Maybelle Carter Blog

Nashville Senior care volunteer

For seniors with Alzheimer’s or other forms of dementia, the pressure to remember things can be one of the greatest sources of stress. What can senior loved ones do to reduce this stress? Storytelling! Storytelling and Narrative therapy can be a process for replacing the pressure to remember with the freedom to imagine.

How does it work?

Participants start with a silly photo and are guided through a process of creating a story about what is shown in the picture they’re given. This form of cognitive and behavioral therapy is thought to delay the progression of dementia. The process encourages communication with fellow residents, caregivers and family members.

“Laughter is contagious. Laughter is healing. And laughter can brighten the lives of people with dementia or Alzheimer’s,” said Joyce Vanderpool, one of the founders of The Creative Story Project. An Intergenerational Story Power program that pairs students in schools or youth organizations with residents of the senior community.

"We are able to take them into a care facility where they work with primarily dementia residents,” Vanderpool said. “It is a great experience for both the students and the residents. Sessions always include lots of laughter, hugs and invitations to return. And the students do return to visit their new friends and bring them love and hugs - and an enthusiasm for life that youth can provide.”

Written by: Meghan O’Dea

Monday, 29 April 2013 14:34

Keep Your Memory Young, Think Like a Kid

Canadian neurologist Kenneth Rockwood noted "As our brains age, we must prepare them to resist injury — equip them with good education, train them thoughtfully with challenging regimens, support them with nurturing environments and be prepared to refresh them from time to time." When we are children we learn to use our memories by studying the alphabet and the times tables. As adults we have plenty to remember—appointments, names, dates, procedures, events, feelings, and more. It’s important not to neglect that life’s work of memory development simply because of retirement or old age.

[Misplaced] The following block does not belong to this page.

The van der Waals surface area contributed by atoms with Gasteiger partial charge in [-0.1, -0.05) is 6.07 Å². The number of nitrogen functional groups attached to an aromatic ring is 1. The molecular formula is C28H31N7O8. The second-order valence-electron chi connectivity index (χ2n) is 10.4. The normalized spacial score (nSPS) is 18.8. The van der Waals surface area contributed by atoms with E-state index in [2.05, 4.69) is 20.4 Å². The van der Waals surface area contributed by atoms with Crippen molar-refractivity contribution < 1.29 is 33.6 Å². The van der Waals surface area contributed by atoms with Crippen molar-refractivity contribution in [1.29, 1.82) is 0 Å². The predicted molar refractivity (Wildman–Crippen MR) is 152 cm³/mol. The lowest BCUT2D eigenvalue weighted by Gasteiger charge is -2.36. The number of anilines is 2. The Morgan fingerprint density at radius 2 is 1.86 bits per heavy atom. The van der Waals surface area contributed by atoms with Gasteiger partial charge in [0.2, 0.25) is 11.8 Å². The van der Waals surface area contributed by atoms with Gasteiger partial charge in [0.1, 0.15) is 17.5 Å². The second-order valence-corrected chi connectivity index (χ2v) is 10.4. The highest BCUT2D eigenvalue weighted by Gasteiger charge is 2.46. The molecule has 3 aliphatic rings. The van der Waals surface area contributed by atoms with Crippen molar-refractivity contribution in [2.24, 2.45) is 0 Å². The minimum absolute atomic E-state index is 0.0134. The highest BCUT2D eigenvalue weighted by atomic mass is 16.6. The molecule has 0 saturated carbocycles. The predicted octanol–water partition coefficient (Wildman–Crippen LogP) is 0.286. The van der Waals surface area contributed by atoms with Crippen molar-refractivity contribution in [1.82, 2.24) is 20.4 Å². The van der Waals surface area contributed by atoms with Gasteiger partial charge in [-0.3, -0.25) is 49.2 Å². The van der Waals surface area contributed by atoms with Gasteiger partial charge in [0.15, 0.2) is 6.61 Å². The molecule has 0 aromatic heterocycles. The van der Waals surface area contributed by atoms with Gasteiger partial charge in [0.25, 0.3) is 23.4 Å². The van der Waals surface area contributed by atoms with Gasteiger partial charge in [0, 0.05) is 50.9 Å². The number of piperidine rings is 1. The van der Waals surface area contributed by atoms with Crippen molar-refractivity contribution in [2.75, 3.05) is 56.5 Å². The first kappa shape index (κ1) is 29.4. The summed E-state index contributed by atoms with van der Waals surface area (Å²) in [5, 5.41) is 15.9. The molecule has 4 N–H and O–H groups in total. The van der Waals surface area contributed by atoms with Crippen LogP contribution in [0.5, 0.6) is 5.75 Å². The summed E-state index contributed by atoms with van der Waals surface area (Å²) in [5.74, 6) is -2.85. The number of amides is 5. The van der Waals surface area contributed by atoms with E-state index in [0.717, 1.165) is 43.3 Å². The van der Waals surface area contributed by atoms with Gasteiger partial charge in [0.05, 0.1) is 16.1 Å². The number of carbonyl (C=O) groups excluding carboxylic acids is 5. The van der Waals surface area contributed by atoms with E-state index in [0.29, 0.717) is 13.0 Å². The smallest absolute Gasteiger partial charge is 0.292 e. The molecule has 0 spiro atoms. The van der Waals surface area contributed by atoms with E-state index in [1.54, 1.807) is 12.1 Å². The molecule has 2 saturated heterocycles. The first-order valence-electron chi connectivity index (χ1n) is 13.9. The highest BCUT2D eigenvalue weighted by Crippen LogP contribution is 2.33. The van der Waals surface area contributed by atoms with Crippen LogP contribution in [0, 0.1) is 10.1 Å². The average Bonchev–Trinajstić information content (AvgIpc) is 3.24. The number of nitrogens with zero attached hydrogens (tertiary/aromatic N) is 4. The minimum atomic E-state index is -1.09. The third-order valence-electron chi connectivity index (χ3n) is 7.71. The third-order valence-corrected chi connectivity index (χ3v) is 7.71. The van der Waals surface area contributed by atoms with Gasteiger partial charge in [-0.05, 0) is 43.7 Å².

• Think like a kid. Focus intently on one thing at a time. Multitasking makes it harder to take in any of the information well, and reduces your ability to remember it later. Embrace curiosity too, and keep up a love for learning. The more you learn the more you will build new synapses and connections in your brain tissue, keeping your mind young.
  • Embrace routines, with a purpose. Routines can do a lot to help you remember all your regular tasks. However, they also take away some of the necessity for remembering. If routine helps keep your day on track, try shaking things up just a little bit. For example, brush your teeth at the same time you always do, but try using the opposite hand you usually do. Or trying taking a new route to the store on the same day you always do your grocery shopping.
  • Experience new things. Yes, we just talked about the power of routine. While routine is great for remembering the day to day, you don’t want to get in a rut. Attend a symphony performance you haven’t heard before, take up dance classes, meet new people, or take a trip somewhere different.  New experiences give you new things to remember.
  • Take care of your physical health. Talk to your doctor, physical therapist, or another trusted medical professional about how you can improve your approach to diet and exercise. Maybe you need to cut back on sodium, or take up swimming for joint pain. Even if it’s to address another medical issue, or just to feel healthier, physical improvements are also great for your brain, making you more able to remember information.
  • Practice remembering. Try recalling events a year at a time. For example, where were you in 1968? Who were the people in your life? Who was president? What were some major political and cultural events? Where did you work? What kind of car did you drive? Bring as many details as possible to the forefront of your mind, starting with the most personal and moving out to the most global.

These strategies can all work together to improve your memory well into your senior years. Even if you are already showing signs of memory disorders, there is a possibility that these tips could slow your rate of memory loss. No matter your current state of memory function, approaching memory care proactively  can make a big different in your quality of life.

Published in Memory Care

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